What I am worried about now is that the country is polarized, that what’s happened in Arizona–and Gabrielle Giffords was the target of prior attacks, her office vandalized, threats against her constantly, a map with crosshairs on her district and that of others, with their names–will continue there and occur elsewhere.
    I look at the good people who helped her and others, who went to the Memorial on Wednesday, 27,000 people, who sympathized nationally, who do not want to see division, vitriol and violence.

  5. kathy d. says:

    Sorry, what I should have said above after reading the prior post is that the vast majority of people who protested the Vietnam war and were in or supported the Civil Rights Movement were nothing like that. Really. My family, my friends, students whom I knew, many, many more were nothing like that.

    • Libby says:

      Kathy d:

      I understand exactly what you’re saying. That is part of the reason I wrote the book. One can hope that we learn from history, but it’s never guaranteed, is it? The people I wrote about in the book started out expressing their first Ammendment rights in a constitutionally supported way, but the opposition to that expression made some of them adopt different tactics… as did their opposition. I hope that comes through in the book.

      Beth, thank you for your thoughtful review. You really “got” it. I’m honored.

      • Beth says:

        The sixties were certainly a time of change. Part of that, I think, came from the number of people who were able to go to college. Like-minded people had a place to gather, to plan, to take action. Other generations, if they finished high school, went to work when they were 18; that atmosphere wasn’t conducive to forming political action groups.

        Idealistic people can be easily manipulated, too, and I think that happened sometimes. The weathermen were dedicated to radical change by whatever means necessary.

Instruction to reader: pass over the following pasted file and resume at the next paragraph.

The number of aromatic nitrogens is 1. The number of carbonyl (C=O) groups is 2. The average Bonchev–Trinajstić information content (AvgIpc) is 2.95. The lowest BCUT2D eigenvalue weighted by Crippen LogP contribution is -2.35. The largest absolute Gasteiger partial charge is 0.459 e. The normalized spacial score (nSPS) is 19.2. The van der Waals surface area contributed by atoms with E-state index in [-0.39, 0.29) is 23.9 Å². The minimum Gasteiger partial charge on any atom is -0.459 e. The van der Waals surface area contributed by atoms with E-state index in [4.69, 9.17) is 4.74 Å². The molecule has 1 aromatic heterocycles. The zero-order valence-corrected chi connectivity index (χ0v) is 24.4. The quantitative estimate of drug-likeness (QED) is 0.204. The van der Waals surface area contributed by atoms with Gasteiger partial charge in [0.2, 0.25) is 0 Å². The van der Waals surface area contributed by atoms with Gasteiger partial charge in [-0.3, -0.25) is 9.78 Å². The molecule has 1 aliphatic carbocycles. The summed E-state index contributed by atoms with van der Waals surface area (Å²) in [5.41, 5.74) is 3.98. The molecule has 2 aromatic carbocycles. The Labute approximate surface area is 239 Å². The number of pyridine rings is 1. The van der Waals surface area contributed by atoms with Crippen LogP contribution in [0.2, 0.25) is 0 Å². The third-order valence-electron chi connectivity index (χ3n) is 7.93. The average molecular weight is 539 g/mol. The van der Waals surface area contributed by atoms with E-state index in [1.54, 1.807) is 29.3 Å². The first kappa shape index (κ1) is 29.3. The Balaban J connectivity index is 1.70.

I grew up hearing stories about the treatment of blacks in the south. One of my uncles was a priest for fifty years, all of them spent in either Washington, DC or New Orleans. We weren’t supposed to be listening but the adults knew we did. My uncle was very active in the New Orleans diocese as the churches were integrated.

        The anti-war movement was motivated by idealism. The movement against integration was motivated by hate.

        It is really a fantastic book, Libby.

  6. kathy d. says:

    Yes, I hear you and thank you for answering my pos
    There was later frustration among a few, but they were a small number relative to those peacefully protesting the war, the draft and Southern segregration, Jim Crow and denial of basic rights. I was in D.C. in 1963 to hear Dr. King, with my family, and in D.C. at the end of the 60s when nearly a million were there to protest the Vietnam war; in fact, in those days people gave flowers to soldiers who were there.
    And, also, I remember the troops killing innocent youth at Kent State and Jackson State. Their peaceful gatherings are shown in photos of the events.
    I’m sure your book is good and exciting. I’ve been meaning to read your series for awhile, particularly what is set in Chicago, as I grew up in Hyde Park and loved living there.

  7. Pingback: AUTHORS E – H (A Long List) | MURDER by TYPE